More cynical and world-weary after the events in Follow Her Home, Juniper Song finds herself working as a detective for Lindley and Flores, a private agency located out of a small office in Koreatown and run by Juniper’s friends, ex-cop Arturo Flores and investigator Chaz Lindley. Both men refuse to deal with “big mysteries and anything that’s not straightforward,” instead focusing on the general craziness of detective work in a city where dreams can quickly be tarnished.
In Los Angeles, layers of ostentation, stardust and fakery clash daily with petty criminals, drug-dealers, star-struck wannabes, and regular hardworking families. While everyone seems to be on the make, hustling for status, Juniper still dreams of Philip Marlowe, a vision made all the more real when Chaz gives Juniper a client by the name of Daphne Freamon. Daphne is a celebrated New York artist and she needs someone to check up on her boyfriend, handsome Jamie Landon, who is acting as personal assistant to hunky, late-forties A-list actor Joe Tilley.
On the phone from New York, Daphne tells Juniper that Jamie is supposed to be helping Joe write a new screenplay, but Jamie has a coke habit. He’s been to rehab twice, and now he’s been disappearing for days at a time. Drugs are an easy scapegoat for this sexy, good-hearted gigolo who seems just a bit too vacuous and needy. Beautiful, bewitching Daphne is afraid Jamie is falling off the wagon yet again.
Juniper plunges into the case with her usual gusto, following the trail from Jamie’s apartment in West Hollywood to a gated house in Encino, to the famous Roosevelt Hotel in Hollywood, a place Juniper readily admits she has little use for: “this part of town is just a dingy neighborhood dressed up with buzzing neon lights and the dull trodden stars of the walk of fame.”
Juniper is stultified by a dead social life and a love life whose embers are barely glowing. Back in her Echo Park apartment, she can barely shake the events of less than a month earlier when the mother of Lori Lim, her roommate, was arrested for murder. Still, more is going on in this novel than Juniper and Lori’s past, Jamie’s irresponsibility, and Daphne’s built-in closeness and strange readiness to share her innermost secrets with Juniper.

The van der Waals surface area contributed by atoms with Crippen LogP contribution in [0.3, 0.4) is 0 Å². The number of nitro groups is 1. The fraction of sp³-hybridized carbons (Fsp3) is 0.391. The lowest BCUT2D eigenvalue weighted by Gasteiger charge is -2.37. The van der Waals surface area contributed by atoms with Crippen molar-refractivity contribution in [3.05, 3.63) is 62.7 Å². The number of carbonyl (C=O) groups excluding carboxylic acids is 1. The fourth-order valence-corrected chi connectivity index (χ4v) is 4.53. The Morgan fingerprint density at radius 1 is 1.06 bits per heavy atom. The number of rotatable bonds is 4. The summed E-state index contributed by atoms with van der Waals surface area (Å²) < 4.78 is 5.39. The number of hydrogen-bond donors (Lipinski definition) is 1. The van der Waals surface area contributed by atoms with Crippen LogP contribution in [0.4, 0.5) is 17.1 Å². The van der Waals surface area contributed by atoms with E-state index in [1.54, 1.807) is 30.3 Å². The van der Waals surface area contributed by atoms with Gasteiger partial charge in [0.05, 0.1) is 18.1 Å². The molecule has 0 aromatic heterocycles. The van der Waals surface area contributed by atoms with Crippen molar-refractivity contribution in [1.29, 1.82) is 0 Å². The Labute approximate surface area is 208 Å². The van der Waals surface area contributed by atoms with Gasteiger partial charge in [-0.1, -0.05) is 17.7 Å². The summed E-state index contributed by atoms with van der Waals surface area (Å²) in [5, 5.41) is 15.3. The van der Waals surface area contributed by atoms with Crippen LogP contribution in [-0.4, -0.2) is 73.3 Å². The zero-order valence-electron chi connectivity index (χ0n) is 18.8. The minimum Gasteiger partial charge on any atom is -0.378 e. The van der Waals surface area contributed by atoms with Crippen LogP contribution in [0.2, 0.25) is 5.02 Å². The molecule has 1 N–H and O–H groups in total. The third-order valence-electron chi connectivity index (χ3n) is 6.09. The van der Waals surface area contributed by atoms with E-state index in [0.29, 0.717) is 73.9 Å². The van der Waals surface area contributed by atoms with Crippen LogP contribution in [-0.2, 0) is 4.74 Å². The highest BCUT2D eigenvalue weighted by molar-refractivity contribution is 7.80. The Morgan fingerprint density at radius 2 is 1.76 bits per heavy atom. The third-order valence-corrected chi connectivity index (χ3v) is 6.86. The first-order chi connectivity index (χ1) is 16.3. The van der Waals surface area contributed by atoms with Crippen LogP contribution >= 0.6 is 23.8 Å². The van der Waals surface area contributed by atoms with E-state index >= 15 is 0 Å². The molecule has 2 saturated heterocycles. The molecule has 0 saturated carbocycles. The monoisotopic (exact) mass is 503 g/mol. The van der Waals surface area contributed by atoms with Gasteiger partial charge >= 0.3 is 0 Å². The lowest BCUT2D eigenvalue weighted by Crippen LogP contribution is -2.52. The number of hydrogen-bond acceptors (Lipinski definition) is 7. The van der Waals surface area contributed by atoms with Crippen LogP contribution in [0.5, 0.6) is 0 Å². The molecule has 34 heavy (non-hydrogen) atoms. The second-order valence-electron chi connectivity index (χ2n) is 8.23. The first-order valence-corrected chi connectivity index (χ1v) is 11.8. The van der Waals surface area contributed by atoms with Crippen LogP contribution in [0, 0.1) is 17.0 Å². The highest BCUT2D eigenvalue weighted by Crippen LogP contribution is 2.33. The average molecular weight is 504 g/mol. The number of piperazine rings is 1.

In what is a great sequel to Follow Her Home, Cha’s prose is more developed and her plot more creative, far from the tough-guy language of Chandler and traditional noir. A cute girlish quality runs through the voice of this story, whether Juniper is taking down a gang member manipulating Lori or being cross-examined by sturdy LAPD Detective Veronica Sanchez (she’s unconvinced that Joe Tilley’s death by suicide is a straight-up Hollywood death scandal). Cha has her finger on the pulse of Los Angeles’ glitz and glamour. Along the way, Juniper narrowly escapes seduction and is threatened by drug-dealing hoods while going nose-to-nose with a fearsome but super-smart crime boss, who is less corrupt than Jamie’s wealthy clients.
Cleverly interspersing her feisty heroine’s past with her present so that we get a better understanding of Juniper’s character and what motivates her, Cha presents a picture of crushed and broken dreams. From Theodore, Joe’s stoner son, to Jamie, rumored to have been snorting coke while his friend was dying, to the salubrious Los Feliz home of Joe Tilley’s B-actress wife, Juniper follows the “Marlowe drive”--the itchy longing to uncover ugly soil and dislodge the bad fruit rooted below. Mostly Juniper seems a little dazed and dissatisfied, especially when she meets Tilley’s hot-shot publicist, Alex Caldwell. Juniper is convinced Caldwell is hiding something, perhaps even protecting Joe Tilley while attempting to clean up his own messes.
In adrenalin-fueled prose, Juniper solves the latent mystery behind Tilley’s demise, but closure leaves a bitter taste in her mouth. In the process, she becomes much darker, more reflective, more cynical and ruthless. Cha lays down a slippery slope of lying, deceit and brutality, the pain of the past balanced against Juniper’s resilience in the face of death.